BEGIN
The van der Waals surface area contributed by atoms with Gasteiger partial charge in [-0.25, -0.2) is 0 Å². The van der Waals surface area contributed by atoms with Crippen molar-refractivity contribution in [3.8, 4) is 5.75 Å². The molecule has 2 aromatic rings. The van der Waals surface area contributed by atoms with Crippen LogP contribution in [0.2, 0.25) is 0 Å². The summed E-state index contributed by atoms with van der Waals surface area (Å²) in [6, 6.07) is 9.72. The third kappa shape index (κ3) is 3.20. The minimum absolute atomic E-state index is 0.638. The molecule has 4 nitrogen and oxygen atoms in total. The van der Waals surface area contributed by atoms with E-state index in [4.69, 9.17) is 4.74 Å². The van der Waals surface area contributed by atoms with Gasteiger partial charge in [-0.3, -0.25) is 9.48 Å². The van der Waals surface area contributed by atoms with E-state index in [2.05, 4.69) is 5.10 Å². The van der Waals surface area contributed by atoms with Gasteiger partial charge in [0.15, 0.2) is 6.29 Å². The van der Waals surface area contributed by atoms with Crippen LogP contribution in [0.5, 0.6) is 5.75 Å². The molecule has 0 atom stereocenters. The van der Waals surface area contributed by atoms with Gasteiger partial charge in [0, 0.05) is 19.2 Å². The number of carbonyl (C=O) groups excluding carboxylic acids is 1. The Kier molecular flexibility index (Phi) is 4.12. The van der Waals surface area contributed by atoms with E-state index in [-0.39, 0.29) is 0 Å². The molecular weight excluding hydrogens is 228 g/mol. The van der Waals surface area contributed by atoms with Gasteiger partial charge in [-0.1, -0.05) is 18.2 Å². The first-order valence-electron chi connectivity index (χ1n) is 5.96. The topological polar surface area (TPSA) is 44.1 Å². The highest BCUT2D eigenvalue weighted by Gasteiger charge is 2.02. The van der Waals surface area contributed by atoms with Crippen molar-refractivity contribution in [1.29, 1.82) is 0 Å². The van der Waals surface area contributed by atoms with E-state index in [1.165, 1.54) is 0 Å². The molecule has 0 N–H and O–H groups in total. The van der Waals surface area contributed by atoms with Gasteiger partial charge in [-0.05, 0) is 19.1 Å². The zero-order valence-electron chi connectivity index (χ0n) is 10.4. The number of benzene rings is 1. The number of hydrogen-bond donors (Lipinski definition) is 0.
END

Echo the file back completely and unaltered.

The van der Waals surface area contributed by atoms with Gasteiger partial charge in [-0.25, -0.2) is 0 Å². The van der Waals surface area contributed by atoms with Crippen molar-refractivity contribution in [3.8, 4) is 5.75 Å². The molecule has 2 aromatic rings. The van der Waals surface area contributed by atoms with Crippen LogP contribution in [0.2, 0.25) is 0 Å². The summed E-state index contributed by atoms with van der Waals surface area (Å²) in [6, 6.07) is 9.72. The third kappa shape index (κ3) is 3.20. The minimum absolute atomic E-state index is 0.638. The molecule has 4 nitrogen and oxygen atoms in total. The van der Waals surface area contributed by atoms with E-state index in [4.69, 9.17) is 4.74 Å². The van der Waals surface area contributed by atoms with Gasteiger partial charge in [-0.3, -0.25) is 9.48 Å². The van der Waals surface area contributed by atoms with E-state index in [2.05, 4.69) is 5.10 Å². The van der Waals surface area contributed by atoms with Gasteiger partial charge in [0.15, 0.2) is 6.29 Å². The van der Waals surface area contributed by atoms with Crippen LogP contribution in [0.5, 0.6) is 5.75 Å². The molecule has 0 atom stereocenters. The van der Waals surface area contributed by atoms with Gasteiger partial charge in [0, 0.05) is 19.2 Å². The number of carbonyl (C=O) groups excluding carboxylic acids is 1. The Kier molecular flexibility index (Phi) is 4.12. The van der Waals surface area contributed by atoms with E-state index in [-0.39, 0.29) is 0 Å². The molecular weight excluding hydrogens is 228 g/mol. The van der Waals surface area contributed by atoms with Gasteiger partial charge in [-0.1, -0.05) is 18.2 Å². The first-order valence-electron chi connectivity index (χ1n) is 5.96. The topological polar surface area (TPSA) is 44.1 Å². The highest BCUT2D eigenvalue weighted by Gasteiger charge is 2.02. The van der Waals surface area contributed by atoms with Crippen molar-refractivity contribution in [1.29, 1.82) is 0 Å². The van der Waals surface area contributed by atoms with E-state index in [1.165, 1.54) is 0 Å². The molecule has 0 N–H and O–H groups in total. The van der Waals surface area contributed by atoms with Gasteiger partial charge in [-0.05, 0) is 19.1 Å². The zero-order valence-electron chi connectivity index (χ0n) is 10.4. The number of benzene rings is 1. The number of hydrogen-bond donors (Lipinski definition) is 0.